30. Infernal Affairs (2002)
So good, Scorsese remade it without bettering it. Andrew Lau and Alan Mak’s two-mole thriller inspired The Departed, but Tony Leung and Andy Lau’s cop-crook tango throws deeper, darker, deadlier shapes than Damon and DiCaprio’s double act.
Lau/Mak’s inspiration was Face/Off, but they ditch those Woo-vian bullet ballets for the psychological subterfuge of a stylish urban-existential thriller.
“There’s no redemption of any kind,” Scorsese reckoned, tapping the tragic tenor of this gripping psychodrama of duplicity.
Killer Scene: Time stands still for the rooftop face-off.
29. King Of New York (1990)
Dark and nihilistic, King Of New York sears into the memory. Walken’s Frank White is paper rich but spiritually bankrupt, a mob boss back from the Sing Sing grave to rebuild his drugs empire.
Roaming the streets of the Bronx in his stretch-limo hearse, White is New York’s Nosferatu, sucking the life from the city’s veins.
“To this day,” says Walken, “when I go to an airport, all the cops, that’s the movie they know.”
Killer Scene: Hiring subway muggers: “Come by the Plaza Hotel, I got work for you.”
28. Donnie Brasco (1997)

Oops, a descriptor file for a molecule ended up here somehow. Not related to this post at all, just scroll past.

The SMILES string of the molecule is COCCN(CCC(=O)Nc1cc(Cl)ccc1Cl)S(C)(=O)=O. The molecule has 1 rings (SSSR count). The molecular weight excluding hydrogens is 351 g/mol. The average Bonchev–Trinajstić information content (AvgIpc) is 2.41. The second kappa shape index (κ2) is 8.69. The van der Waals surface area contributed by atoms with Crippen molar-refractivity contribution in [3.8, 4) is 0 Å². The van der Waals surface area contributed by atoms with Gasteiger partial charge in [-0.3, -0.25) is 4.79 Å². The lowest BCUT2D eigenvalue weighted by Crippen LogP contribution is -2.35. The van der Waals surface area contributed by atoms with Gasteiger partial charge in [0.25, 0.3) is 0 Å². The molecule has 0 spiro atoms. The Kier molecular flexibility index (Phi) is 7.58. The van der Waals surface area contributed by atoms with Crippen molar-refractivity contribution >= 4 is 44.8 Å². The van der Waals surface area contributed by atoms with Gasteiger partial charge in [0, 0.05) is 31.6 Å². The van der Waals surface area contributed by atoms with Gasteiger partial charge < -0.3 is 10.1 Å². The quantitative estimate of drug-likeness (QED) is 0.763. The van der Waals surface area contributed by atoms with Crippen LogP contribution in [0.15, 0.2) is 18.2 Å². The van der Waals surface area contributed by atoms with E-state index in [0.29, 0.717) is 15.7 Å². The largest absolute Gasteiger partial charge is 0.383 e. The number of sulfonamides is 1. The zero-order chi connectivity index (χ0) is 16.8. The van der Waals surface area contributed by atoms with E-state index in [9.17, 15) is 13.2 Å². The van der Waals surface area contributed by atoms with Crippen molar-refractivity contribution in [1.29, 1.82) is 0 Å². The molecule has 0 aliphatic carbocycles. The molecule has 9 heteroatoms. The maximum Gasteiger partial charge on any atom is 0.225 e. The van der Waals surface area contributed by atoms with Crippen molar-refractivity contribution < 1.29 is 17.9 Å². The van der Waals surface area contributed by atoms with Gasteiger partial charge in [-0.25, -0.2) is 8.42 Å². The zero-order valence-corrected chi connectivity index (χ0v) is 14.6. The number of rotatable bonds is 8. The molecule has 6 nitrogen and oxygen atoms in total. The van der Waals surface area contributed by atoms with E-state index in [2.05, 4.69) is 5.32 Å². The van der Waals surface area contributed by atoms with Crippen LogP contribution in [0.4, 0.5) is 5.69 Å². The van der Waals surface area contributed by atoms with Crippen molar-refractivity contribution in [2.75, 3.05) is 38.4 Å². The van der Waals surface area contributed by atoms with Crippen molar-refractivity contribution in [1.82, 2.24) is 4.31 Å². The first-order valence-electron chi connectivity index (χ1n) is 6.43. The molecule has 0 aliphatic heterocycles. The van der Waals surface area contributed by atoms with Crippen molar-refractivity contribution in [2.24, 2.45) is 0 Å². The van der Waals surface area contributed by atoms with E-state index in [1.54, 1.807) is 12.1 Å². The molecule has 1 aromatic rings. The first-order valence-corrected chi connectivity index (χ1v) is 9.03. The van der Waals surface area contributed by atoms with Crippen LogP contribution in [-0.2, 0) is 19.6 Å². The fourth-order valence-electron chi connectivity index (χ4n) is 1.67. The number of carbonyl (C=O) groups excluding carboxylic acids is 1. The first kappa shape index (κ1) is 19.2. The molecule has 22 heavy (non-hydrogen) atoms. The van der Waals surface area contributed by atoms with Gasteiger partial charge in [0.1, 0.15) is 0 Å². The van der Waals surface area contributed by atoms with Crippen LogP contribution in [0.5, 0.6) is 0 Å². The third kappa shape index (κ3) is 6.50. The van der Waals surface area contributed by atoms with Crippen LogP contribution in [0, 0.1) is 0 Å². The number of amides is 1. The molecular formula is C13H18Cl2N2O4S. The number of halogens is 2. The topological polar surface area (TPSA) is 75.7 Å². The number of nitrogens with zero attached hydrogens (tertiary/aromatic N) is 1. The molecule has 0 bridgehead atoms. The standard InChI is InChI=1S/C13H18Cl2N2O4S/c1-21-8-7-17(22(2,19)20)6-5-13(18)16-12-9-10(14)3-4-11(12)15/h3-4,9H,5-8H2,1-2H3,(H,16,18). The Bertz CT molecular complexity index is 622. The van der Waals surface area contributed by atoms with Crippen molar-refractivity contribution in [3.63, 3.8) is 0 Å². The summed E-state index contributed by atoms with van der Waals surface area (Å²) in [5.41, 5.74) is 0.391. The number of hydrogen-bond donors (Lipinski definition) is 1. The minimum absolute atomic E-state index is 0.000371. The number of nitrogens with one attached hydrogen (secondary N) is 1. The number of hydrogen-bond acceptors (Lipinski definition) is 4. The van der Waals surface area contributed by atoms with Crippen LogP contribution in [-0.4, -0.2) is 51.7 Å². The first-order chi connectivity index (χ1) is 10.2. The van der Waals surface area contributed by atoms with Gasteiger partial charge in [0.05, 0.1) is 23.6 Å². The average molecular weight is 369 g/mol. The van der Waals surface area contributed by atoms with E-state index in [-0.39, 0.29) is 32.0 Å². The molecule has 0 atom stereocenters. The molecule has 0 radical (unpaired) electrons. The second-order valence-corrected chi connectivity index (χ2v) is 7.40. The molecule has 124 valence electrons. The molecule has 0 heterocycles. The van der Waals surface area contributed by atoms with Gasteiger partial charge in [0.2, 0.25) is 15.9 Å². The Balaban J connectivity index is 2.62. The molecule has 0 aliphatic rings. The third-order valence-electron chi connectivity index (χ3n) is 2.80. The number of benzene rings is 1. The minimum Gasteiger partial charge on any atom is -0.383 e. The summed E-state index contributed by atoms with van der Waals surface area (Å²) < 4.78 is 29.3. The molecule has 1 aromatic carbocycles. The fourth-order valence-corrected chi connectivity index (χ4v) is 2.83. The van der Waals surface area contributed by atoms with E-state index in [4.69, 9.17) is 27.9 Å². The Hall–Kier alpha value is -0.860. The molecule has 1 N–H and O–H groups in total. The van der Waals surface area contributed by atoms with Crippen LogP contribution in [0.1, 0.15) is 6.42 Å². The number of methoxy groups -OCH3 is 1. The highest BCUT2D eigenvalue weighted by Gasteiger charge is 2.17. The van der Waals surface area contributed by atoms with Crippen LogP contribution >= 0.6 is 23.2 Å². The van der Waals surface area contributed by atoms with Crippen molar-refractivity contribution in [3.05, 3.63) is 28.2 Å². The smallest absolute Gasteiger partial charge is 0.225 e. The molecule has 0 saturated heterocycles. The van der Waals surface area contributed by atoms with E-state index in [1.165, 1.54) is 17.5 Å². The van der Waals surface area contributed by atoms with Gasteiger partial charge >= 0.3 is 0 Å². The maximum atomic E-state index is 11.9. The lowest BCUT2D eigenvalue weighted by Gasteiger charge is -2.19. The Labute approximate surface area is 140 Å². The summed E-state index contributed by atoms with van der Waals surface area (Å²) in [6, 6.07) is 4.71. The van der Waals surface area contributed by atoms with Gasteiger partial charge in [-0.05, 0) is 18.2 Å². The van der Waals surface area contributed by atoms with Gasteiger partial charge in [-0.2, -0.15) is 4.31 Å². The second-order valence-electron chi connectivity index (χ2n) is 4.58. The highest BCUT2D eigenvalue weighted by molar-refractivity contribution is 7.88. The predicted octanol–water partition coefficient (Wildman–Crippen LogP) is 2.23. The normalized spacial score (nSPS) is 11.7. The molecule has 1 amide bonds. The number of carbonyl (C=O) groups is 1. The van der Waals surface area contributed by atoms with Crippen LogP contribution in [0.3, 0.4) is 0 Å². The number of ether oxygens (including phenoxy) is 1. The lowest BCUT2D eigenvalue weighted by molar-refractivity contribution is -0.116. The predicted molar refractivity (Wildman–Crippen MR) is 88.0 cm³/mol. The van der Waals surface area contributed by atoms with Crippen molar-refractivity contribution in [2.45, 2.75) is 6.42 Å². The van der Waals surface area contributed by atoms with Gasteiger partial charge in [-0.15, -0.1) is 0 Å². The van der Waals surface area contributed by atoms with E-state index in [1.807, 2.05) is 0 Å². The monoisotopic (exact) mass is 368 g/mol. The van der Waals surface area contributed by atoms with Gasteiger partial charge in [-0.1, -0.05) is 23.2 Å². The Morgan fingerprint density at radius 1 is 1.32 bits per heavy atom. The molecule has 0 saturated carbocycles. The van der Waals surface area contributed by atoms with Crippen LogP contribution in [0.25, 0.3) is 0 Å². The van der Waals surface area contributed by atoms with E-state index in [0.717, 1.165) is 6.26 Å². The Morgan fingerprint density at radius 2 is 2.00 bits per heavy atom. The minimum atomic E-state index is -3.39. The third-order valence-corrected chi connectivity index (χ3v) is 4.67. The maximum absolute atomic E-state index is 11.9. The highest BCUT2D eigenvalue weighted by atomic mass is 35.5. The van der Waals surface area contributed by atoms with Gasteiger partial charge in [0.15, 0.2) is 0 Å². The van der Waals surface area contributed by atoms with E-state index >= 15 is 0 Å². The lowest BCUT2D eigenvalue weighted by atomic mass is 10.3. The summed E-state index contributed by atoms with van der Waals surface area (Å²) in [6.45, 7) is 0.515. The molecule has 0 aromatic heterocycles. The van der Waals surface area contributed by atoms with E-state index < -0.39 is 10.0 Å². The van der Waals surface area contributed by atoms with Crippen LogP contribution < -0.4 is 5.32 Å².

Pacino ditched the Don to be a goombah, his aging mafioso Lefty Ruggiero too blind to realise the guy he’s tutoring (Johnny Depp) is actually an undercover Fed.
Originally slated for Pacino and Tom Cruise, then shelved when GoodFellas went into production, Donnie Brasco was resurrected by an Englishman, Mike Newell.
The foreign ear explains the loving attention to detail as mafia lingo is deconstructed and a beautiful friendship turns out to be a fugazi.
Killer Scene: Lefty teaching Donnie how to dress, walk and talk like a wiseguy.
Next: The Killing, Tokyo Drifter, The Big Heat...[page-break]
27. The Killing (1956)
Can’t do the time, don’t do the crime: Kubrick’s racetrack stick-up unfolds in flashbacks, storytelling fractured to nail the fatalistic theme.